Identifier

etd-11072014-161403

Degree

Doctor of Philosophy (PhD)

Department

Geography and Anthropology

Document Type

Dissertation

Abstract

The Garinagu, who are commonly referred to by the name of their language, Garifuna, emerged out of the historical geographical processes of colonialism and capitalism on Saint Vincent Island in the Lesser Antilles. Exiled by the British to New Spain’s Captaincy General of Guatemala in 1797, the Garinagu formed communities and cultural bonds to the land, namely, but not exclusively, along the north coast of the territory that would become part of the Honduran nation-state in 1821. Today, the Garinagu are rapidly becoming a landless population. Since the mid-1970s, the Honduran government has pursued the expansion of tourism on the north coast against the Garinagu’s opposition. By the early 1990s, the Honduran government and oligarchs expanded cattle ranching and palm oil monoculture plantations into the area. Using critical ethnography, I chart the contradictions created under capitalism by the state and elite-led socio-economic reproduction of Honduras’ north coast. I apply geographical concepts of place, race, and the politics of identity to show that place is a repository of tensions, conflicts, and practices since it is in place that human form social relations (e.g. class, gender, race, identities). These concepts help to explain the fragmentation of the Garinagu from a self-sustaining and closely bonded communal society into a fragmented and landless society. I refer to the Garinagu in this manner because the new state and elite-shaped social relations on Honduras’ north coast and the cultural values assimilated from the Garinagu migration to the United States have undoubtedly transformed the Garifuna society’s relationship with place. My central research question asks: how has the Honduran government’s ideology of economic development and the global economic forces fragmented the Garifuna society? I investigate the economic policies implemented by the Honduran government which are connected to global economic forces and political economy to illustrate how the Garinagu’s historical land struggle and the construction of race have shaped their experience, identity, and relationship with place. Moreover, I analyze how the Garifuna leaders and the Garinagu in general have responded to these economic and political forces. In sum, my analysis adds to the examination of the Garinagu’s cultural politics and state-sponsored violence that has historically accompanied economic development in Honduras.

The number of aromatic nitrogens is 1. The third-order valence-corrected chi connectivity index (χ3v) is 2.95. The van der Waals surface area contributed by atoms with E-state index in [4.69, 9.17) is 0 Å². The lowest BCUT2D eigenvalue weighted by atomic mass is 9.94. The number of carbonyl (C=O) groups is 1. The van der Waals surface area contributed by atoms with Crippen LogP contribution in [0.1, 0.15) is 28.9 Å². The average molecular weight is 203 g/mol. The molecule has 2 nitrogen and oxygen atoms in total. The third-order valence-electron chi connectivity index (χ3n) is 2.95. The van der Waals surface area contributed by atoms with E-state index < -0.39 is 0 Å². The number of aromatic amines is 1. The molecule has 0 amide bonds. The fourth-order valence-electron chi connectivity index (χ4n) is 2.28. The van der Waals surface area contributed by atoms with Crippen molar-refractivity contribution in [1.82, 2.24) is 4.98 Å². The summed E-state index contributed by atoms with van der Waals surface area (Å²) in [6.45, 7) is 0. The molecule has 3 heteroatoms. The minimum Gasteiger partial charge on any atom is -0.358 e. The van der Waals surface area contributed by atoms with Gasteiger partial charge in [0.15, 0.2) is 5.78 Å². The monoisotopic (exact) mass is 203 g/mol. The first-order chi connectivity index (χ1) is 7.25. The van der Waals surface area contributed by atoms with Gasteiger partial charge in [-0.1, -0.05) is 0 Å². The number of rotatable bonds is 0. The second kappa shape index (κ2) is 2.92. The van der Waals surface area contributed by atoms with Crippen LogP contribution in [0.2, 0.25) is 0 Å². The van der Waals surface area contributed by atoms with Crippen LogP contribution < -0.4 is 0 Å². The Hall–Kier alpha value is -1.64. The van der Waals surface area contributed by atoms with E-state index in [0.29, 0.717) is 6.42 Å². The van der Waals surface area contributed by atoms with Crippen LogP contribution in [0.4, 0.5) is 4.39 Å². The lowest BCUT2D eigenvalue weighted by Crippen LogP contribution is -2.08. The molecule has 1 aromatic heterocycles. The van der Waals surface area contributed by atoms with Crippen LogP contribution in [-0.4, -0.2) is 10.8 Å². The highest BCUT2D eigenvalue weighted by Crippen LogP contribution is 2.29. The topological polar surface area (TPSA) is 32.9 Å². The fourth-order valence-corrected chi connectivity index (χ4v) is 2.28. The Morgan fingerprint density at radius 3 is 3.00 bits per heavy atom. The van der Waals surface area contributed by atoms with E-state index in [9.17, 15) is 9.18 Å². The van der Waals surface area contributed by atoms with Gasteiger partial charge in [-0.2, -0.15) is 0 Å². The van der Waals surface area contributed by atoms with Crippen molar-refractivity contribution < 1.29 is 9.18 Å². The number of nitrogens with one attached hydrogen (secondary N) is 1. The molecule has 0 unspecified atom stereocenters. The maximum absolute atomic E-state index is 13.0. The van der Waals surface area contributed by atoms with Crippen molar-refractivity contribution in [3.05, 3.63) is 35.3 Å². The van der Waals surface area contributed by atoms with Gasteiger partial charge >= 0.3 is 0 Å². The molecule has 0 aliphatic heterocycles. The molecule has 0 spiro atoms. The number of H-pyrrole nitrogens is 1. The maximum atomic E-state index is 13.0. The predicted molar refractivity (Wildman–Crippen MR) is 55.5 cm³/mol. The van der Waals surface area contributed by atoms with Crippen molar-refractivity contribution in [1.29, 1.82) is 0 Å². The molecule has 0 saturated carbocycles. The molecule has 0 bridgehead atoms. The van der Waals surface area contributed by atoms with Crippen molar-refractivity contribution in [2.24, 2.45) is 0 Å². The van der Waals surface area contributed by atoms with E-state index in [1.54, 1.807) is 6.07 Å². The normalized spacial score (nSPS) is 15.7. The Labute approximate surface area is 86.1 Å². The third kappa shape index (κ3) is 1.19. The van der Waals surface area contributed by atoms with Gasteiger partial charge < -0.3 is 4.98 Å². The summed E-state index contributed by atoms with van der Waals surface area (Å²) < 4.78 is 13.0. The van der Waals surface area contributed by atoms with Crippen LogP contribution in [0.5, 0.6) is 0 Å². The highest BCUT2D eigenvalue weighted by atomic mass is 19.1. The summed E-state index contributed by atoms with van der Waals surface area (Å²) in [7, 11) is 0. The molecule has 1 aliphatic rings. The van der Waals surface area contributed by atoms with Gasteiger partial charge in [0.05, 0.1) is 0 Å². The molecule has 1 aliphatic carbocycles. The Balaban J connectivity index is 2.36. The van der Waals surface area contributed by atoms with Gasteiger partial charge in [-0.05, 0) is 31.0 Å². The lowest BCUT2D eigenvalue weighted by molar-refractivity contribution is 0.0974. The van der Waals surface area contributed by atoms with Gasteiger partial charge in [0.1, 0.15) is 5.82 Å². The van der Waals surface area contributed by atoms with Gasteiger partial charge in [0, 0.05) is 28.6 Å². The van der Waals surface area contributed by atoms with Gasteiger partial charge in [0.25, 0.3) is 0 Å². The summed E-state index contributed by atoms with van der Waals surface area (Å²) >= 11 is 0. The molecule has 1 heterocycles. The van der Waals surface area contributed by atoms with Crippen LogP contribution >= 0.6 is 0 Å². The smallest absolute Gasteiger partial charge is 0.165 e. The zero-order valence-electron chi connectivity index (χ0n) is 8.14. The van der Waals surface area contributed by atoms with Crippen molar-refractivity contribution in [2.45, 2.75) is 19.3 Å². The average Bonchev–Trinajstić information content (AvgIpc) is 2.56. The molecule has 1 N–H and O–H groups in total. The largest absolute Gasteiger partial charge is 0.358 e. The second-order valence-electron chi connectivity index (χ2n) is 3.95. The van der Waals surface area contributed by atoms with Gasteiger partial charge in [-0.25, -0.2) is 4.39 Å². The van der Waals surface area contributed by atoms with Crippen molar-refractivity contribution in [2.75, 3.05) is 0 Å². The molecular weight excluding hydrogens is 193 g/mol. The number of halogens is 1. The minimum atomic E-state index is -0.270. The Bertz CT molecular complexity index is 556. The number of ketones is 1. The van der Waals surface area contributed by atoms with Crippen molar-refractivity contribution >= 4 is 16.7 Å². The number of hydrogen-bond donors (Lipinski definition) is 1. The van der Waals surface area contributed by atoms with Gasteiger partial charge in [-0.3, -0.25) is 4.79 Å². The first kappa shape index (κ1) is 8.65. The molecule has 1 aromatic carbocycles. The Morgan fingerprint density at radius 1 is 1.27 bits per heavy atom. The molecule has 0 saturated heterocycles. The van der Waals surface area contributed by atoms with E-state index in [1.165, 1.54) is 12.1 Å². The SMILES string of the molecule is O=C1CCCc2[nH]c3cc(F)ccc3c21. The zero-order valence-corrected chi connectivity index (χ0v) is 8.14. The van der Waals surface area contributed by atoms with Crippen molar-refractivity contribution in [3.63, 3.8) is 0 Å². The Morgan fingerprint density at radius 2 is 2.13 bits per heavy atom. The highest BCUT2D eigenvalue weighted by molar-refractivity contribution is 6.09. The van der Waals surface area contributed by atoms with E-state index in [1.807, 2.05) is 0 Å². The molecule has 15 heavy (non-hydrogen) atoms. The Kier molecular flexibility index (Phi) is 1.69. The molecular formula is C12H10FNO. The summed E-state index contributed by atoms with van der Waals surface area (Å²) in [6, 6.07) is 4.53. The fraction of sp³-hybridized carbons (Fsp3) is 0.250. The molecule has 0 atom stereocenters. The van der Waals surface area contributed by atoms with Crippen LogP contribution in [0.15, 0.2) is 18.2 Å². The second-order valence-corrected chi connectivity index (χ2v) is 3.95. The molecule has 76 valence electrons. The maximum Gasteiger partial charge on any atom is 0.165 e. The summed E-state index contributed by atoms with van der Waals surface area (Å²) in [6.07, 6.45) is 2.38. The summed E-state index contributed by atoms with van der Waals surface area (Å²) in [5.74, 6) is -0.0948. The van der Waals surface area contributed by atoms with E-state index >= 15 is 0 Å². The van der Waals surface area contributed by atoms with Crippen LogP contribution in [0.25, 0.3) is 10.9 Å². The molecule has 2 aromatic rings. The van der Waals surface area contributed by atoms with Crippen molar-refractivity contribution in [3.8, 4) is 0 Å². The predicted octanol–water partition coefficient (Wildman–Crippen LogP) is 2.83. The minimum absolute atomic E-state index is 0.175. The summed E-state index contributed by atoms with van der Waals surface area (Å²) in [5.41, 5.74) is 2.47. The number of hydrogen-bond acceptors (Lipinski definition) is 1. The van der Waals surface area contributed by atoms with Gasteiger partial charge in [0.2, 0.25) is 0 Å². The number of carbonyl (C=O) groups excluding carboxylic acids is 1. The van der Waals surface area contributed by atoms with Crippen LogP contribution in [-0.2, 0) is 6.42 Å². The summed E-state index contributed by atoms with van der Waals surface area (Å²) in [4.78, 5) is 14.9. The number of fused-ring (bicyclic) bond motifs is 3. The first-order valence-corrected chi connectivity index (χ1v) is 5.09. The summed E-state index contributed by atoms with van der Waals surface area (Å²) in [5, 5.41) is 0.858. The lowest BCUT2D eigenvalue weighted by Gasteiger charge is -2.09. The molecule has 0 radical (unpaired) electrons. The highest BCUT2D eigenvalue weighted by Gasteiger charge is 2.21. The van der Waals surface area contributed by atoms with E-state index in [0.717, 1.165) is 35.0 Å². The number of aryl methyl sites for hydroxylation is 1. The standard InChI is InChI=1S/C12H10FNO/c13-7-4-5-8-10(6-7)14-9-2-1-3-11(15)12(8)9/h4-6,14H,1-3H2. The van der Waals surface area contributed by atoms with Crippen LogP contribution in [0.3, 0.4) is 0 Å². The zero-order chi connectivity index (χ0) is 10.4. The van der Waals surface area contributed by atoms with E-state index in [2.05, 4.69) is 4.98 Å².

Date

2014

Document Availability at the Time of Submission

Release the entire work immediately for access worldwide.

Committee Chair

Jackson, Joyce

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